The benefits of cooperative policies for transportation network protection from sea level rise: A case study of the San Francisco Bay Area

Samer Michel Madanat, Ilia Papakonstantinou, Jinwoo Lee

Research output: Contribution to journalArticlepeer-review


This research investigates the influence of decision-maker behavior on policies that are likely to be adopted for the protection of highway infrastructure against inundations resulting from sea level rise. We analyze two different types of games to represent decision-maker behavior, and use the San Francisco Bay Area shoreline with a scenario of a 0.5 m sea level rise as a case study, which is expected in 2054. In our model, the objective of the decision-makers (the counties bordering the SF Bay Area) is to minimize the traffic delay caused by inundations in the transportation network that lies in the geographical boundaries of their counties. Our model considers hydrodynamic interactions, traffic flow patterns changes as a result of inundations, and budget constraints on the protection costs. The hydrodynamics in the Bay Area are affected by the shoreline protection strategy: protection of the shoreline of a county may lead to increased inundations in another, unprotected, county. Furthermore, closure of a highway link in one county affects traffic delays in other counties due to traffic re-routing. Thus, protection decisions made by a county have potential impacts on several other counties, and therefore counties must take into account other counties’ actions. Both competitive (Nash) and cooperative games are analyzed. A Nash equilibrium is achieved among the counties when each acts to minimize its objective without the possibility of collaborating with other counties. We compare the results of Nash games with possible cooperation strategies for a range of funding scenarios. It is shown, through several examples, that cooperation among counties increases benefits (reduction of Vehicle Hours Traveled) for all participants in most cases. In some cases, cooperation also reduces protection costs. We have identified that there are counties that are not beneficial to protect, in terms of traffic delay minimization, such as Napa, while other counties for which protection is critical, such as Marin. However, these results depend on the formation of the collaborations and the available budget, and therefore our conclusions cannot be generalized.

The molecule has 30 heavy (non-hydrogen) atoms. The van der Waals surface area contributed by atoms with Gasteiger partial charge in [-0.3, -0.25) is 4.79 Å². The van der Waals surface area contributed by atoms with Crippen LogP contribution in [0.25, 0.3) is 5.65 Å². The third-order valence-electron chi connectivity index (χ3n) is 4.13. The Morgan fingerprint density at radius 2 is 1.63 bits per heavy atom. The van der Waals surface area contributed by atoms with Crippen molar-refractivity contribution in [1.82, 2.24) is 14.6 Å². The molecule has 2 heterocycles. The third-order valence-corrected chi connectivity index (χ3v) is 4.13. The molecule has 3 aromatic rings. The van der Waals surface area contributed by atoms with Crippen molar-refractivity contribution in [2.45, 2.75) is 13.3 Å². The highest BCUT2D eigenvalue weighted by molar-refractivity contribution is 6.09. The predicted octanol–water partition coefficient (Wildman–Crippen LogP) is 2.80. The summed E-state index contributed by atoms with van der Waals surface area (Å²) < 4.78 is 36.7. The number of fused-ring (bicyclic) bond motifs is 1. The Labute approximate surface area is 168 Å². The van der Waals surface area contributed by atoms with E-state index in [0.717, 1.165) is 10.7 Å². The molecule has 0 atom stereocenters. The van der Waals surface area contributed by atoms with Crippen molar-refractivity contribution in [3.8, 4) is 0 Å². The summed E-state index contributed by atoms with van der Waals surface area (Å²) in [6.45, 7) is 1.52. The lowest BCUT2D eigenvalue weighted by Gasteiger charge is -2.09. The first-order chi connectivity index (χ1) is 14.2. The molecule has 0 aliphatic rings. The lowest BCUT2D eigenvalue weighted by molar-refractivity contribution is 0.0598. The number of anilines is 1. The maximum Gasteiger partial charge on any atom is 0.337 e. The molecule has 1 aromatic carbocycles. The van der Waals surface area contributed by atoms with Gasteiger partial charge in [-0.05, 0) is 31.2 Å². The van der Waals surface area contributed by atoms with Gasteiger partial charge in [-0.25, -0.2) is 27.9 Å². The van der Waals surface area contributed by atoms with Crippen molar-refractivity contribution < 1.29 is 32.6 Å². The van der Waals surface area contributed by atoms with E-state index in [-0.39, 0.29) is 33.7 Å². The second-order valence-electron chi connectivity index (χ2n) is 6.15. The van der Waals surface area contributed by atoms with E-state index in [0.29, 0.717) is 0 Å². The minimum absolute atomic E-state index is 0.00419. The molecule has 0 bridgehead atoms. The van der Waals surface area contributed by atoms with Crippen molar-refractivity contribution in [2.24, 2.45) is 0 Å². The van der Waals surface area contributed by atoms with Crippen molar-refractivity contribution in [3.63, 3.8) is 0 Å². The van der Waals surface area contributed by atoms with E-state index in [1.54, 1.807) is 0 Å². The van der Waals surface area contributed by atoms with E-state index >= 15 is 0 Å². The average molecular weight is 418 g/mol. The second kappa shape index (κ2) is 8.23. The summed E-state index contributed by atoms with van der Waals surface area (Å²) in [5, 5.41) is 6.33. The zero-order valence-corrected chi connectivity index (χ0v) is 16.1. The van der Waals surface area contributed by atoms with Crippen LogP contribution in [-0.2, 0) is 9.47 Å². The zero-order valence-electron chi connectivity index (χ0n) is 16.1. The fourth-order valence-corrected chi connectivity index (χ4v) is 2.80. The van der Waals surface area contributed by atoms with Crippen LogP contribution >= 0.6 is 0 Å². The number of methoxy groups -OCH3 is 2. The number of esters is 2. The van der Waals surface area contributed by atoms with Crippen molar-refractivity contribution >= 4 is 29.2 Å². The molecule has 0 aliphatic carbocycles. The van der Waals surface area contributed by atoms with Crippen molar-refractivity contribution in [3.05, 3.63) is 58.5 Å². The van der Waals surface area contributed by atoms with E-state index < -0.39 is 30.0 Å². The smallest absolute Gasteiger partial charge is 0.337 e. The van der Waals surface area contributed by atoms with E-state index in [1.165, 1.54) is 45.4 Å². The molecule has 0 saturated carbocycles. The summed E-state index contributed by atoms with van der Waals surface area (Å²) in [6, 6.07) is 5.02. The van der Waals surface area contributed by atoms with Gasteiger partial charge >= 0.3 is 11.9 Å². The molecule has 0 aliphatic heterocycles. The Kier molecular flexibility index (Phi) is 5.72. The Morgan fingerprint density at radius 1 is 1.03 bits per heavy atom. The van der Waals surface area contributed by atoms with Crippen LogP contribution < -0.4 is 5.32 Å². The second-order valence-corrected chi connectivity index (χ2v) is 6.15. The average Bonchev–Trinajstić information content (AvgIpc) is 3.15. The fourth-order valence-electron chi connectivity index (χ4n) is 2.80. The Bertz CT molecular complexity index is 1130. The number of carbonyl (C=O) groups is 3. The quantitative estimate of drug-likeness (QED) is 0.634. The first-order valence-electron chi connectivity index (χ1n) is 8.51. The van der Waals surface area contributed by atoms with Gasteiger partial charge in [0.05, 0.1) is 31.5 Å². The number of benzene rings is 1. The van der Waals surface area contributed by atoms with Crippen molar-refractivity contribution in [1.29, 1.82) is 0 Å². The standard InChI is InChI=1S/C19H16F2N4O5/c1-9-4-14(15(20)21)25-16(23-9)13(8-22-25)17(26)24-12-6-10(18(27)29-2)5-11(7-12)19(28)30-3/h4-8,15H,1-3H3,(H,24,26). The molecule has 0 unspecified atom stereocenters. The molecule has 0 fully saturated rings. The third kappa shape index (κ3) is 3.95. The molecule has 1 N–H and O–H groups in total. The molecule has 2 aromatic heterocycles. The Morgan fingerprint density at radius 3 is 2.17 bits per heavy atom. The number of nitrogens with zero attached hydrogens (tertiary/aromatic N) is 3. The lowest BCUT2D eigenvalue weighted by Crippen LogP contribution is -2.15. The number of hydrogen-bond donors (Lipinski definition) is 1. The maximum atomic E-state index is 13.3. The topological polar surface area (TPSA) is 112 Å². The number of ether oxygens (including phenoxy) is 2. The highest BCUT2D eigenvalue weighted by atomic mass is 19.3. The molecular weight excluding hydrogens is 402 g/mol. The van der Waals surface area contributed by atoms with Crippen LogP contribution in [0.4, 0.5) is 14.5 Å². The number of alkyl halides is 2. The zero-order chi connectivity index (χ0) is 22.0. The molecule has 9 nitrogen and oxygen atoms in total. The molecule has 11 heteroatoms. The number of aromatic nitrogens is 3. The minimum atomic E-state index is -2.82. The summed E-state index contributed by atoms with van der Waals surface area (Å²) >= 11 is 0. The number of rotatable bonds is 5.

Original languageEnglish (US)
Pages (from-to)A1-A9
JournalTransport Policy
StatePublished - Apr 2019


  • Cooperative games
  • Nash equilibrium
  • Protection of shoreline infrastructure
  • Sea level rise
  • Transportation networks

ASJC Scopus subject areas

  • Geography, Planning and Development
  • Law
  • Transportation


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